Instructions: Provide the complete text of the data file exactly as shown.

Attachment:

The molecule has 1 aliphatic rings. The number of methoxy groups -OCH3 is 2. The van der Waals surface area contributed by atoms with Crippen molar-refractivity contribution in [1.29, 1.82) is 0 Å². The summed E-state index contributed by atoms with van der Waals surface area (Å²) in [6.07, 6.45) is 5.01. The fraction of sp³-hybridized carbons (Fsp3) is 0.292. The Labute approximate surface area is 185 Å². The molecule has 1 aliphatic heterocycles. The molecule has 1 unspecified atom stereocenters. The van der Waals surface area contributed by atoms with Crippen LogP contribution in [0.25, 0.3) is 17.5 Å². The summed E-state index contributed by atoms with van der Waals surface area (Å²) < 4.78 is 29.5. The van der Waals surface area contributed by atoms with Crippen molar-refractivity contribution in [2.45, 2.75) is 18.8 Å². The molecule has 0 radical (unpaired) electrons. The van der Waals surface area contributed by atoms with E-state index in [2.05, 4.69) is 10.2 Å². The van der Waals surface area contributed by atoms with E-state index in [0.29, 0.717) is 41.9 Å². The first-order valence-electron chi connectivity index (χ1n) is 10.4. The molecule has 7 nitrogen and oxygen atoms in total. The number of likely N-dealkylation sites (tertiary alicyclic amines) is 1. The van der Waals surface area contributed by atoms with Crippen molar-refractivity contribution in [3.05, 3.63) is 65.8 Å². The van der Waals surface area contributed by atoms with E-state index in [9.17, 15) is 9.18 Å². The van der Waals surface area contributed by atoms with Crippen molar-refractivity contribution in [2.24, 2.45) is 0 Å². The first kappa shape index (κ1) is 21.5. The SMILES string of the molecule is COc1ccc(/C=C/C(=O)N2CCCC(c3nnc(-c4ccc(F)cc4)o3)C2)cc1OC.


The molecule has 1 aliphatic rings. The number of methoxy groups -OCH3 is 2. The van der Waals surface area contributed by atoms with Crippen molar-refractivity contribution in [1.29, 1.82) is 0 Å². The summed E-state index contributed by atoms with van der Waals surface area (Å²) in [6.07, 6.45) is 5.01. The fraction of sp³-hybridized carbons (Fsp3) is 0.292. The Labute approximate surface area is 185 Å². The molecule has 1 aliphatic heterocycles. The molecule has 1 unspecified atom stereocenters. The van der Waals surface area contributed by atoms with Crippen LogP contribution in [0.25, 0.3) is 17.5 Å². The summed E-state index contributed by atoms with van der Waals surface area (Å²) < 4.78 is 29.5. The van der Waals surface area contributed by atoms with Crippen molar-refractivity contribution in [2.45, 2.75) is 18.8 Å². The molecule has 0 radical (unpaired) electrons. The van der Waals surface area contributed by atoms with E-state index in [2.05, 4.69) is 10.2 Å². The van der Waals surface area contributed by atoms with E-state index in [0.29, 0.717) is 41.9 Å². The first-order valence-electron chi connectivity index (χ1n) is 10.4. The molecule has 7 nitrogen and oxygen atoms in total. The number of likely N-dealkylation sites (tertiary alicyclic amines) is 1. The van der Waals surface area contributed by atoms with Crippen molar-refractivity contribution in [3.05, 3.63) is 65.8 Å². The van der Waals surface area contributed by atoms with E-state index in [9.17, 15) is 9.18 Å². The van der Waals surface area contributed by atoms with Crippen molar-refractivity contribution in [2.24, 2.45) is 0 Å². The first kappa shape index (κ1) is 21.5. The SMILES string of the molecule is COc1ccc(/C=C/C(=O)N2CCCC(c3nnc(-c4ccc(F)cc4)o3)C2)cc1OC.